On the plus side, the SkyCycle scheme could offer fast, continuous, direct routes from suburb to centre, it would indeed unlock space in the centre of London in an innovative way and could indeed be a prototype for other cities. It even allows cyclists to feel, not only the ‘Bradley Wiggins Effect’ but also the added advantage of ‘The Mary Poppins Effect’ as they waft through London. However it’s when I started to think of the negatives that it starts to stumble off its stilts. I started a rough list and please feel free to chip in with your own positives and negatives:

Access/Egress:
The land grab necessary for the 200 entrances and getting people up to that height.
Access/egress for emergency services should an accident/incident occur
You still have to get all the way up to the deck and that is going to take effort, and I am built more like Chris Biggins as opposed to Chris Hoy.

Transport Authorities:
Local/Metropolitan/National Transport Authorities will be tempted push cycling even further down the pecking order (if that’s possible) in streetscape design as they can now point to schemes such as this.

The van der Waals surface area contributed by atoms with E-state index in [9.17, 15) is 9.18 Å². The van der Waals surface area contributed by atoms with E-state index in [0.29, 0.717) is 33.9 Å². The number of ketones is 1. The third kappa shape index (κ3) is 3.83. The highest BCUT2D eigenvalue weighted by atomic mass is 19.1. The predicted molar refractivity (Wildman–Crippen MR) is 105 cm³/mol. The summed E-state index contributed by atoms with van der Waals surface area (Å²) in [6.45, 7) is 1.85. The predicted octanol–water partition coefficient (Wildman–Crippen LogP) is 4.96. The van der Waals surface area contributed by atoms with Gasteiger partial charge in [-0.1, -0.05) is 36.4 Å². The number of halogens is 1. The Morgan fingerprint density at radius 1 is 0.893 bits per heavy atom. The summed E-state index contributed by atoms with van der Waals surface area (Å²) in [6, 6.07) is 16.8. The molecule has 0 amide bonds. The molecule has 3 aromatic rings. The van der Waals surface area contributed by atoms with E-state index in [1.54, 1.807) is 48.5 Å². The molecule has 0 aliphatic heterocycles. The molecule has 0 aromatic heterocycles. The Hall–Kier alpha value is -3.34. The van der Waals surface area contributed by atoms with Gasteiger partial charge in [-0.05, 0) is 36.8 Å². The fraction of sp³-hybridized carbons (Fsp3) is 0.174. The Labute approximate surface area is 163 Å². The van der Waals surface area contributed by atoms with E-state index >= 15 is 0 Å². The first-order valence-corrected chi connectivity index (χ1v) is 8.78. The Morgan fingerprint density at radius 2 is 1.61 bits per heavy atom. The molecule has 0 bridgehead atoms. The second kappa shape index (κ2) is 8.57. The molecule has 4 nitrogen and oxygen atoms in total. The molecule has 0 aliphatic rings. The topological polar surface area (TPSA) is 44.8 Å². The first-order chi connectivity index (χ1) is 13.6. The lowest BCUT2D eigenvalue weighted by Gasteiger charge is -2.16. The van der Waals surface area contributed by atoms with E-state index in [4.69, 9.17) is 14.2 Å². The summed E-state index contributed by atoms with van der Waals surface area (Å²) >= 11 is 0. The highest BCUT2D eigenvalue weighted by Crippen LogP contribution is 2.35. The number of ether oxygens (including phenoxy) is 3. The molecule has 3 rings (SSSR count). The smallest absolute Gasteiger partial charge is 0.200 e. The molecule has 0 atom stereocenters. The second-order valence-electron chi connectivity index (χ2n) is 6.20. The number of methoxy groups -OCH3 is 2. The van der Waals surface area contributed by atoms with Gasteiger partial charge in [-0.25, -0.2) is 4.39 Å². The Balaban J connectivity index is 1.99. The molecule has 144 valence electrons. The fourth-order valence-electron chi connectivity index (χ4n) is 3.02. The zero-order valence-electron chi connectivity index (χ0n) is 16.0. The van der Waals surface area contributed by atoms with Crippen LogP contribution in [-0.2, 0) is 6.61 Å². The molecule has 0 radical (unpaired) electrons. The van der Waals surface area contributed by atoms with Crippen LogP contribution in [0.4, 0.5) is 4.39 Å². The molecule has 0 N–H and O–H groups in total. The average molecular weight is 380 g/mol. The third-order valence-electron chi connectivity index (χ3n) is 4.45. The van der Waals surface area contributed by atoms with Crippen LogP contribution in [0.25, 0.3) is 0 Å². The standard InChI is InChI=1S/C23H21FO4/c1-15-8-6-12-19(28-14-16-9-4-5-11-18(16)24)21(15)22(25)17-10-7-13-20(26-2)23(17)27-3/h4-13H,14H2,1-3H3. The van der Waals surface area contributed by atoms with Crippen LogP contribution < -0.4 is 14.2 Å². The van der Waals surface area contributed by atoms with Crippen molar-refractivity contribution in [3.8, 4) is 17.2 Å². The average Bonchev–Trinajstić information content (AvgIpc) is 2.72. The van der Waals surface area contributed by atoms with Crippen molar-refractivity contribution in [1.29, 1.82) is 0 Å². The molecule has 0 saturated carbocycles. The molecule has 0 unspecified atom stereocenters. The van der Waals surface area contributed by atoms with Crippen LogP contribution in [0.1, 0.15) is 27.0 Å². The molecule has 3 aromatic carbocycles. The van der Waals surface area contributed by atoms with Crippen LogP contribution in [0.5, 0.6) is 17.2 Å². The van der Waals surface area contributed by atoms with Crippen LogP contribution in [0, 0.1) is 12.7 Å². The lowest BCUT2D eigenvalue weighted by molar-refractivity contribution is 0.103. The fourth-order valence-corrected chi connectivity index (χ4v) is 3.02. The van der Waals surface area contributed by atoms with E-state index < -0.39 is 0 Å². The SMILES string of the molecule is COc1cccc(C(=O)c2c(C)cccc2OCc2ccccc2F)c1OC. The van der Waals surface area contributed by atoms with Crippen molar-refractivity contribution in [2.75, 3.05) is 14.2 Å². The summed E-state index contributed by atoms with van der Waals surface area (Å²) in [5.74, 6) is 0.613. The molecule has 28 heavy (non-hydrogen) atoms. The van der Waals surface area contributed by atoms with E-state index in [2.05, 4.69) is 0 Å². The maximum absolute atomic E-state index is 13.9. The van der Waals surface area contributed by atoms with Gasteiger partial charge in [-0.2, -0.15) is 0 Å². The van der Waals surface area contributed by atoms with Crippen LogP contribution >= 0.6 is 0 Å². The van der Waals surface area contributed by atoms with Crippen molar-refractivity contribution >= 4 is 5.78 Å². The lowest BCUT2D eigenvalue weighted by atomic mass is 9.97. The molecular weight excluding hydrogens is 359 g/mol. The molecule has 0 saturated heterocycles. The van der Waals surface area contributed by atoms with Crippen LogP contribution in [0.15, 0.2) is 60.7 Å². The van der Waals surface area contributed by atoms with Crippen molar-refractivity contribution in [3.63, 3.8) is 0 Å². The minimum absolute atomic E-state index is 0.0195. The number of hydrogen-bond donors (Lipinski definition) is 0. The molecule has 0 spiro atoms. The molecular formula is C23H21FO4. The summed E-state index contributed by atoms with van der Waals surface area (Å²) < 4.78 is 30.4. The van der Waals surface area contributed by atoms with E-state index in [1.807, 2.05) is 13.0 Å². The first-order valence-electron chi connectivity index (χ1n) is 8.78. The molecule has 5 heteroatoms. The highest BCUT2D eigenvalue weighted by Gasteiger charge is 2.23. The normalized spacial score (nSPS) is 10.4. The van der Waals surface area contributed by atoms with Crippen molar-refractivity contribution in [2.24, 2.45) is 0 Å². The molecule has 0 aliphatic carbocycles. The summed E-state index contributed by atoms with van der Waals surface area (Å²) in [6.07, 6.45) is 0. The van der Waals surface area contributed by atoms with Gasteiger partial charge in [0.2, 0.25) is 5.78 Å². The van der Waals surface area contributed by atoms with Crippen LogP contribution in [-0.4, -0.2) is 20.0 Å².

It reaffirms the nonsense of ‘Dual Network’ where there’s different types of infrastructure for different types and abilities of rider, instead of just creating a decent coherent standard for all.
It will (whether the Designers deny it or not) divert precious funds from schemes that can work at ground level.

Policing:
The Police will need resourcing to patrol this new form of infrastructure (and does this fall under the jurisdiction of the British Transport Police?)

Anti-Social:
Vandalism/graffiti,
Security, particularly for more vulnerable sections of society and especially in the off-peak.